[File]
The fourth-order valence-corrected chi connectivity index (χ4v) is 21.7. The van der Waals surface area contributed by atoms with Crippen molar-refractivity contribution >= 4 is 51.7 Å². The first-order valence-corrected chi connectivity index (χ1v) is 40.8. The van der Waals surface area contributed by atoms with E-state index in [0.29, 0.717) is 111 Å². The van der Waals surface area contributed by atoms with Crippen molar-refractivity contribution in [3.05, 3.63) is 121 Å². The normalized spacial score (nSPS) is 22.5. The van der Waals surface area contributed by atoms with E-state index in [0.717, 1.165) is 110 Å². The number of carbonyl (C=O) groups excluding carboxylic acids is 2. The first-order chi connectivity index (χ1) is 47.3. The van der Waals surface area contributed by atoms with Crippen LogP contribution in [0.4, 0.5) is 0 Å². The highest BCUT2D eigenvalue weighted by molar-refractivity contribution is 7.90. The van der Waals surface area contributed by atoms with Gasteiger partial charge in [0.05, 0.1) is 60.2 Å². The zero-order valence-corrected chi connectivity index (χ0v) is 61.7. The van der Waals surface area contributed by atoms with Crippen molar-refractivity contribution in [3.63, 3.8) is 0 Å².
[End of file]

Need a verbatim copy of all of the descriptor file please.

The fourth-order valence-corrected chi connectivity index (χ4v) is 21.7. The van der Waals surface area contributed by atoms with Crippen molar-refractivity contribution >= 4 is 51.7 Å². The first-order valence-corrected chi connectivity index (χ1v) is 40.8. The van der Waals surface area contributed by atoms with E-state index in [0.29, 0.717) is 111 Å². The van der Waals surface area contributed by atoms with Crippen molar-refractivity contribution in [3.05, 3.63) is 121 Å². The normalized spacial score (nSPS) is 22.5. The van der Waals surface area contributed by atoms with E-state index in [0.717, 1.165) is 110 Å². The number of carbonyl (C=O) groups excluding carboxylic acids is 2. The first-order chi connectivity index (χ1) is 47.3. The van der Waals surface area contributed by atoms with Crippen LogP contribution in [0.4, 0.5) is 0 Å². The highest BCUT2D eigenvalue weighted by molar-refractivity contribution is 7.90. The van der Waals surface area contributed by atoms with Gasteiger partial charge in [0.05, 0.1) is 60.2 Å². The zero-order valence-corrected chi connectivity index (χ0v) is 61.7. The van der Waals surface area contributed by atoms with Crippen molar-refractivity contribution in [3.63, 3.8) is 0 Å².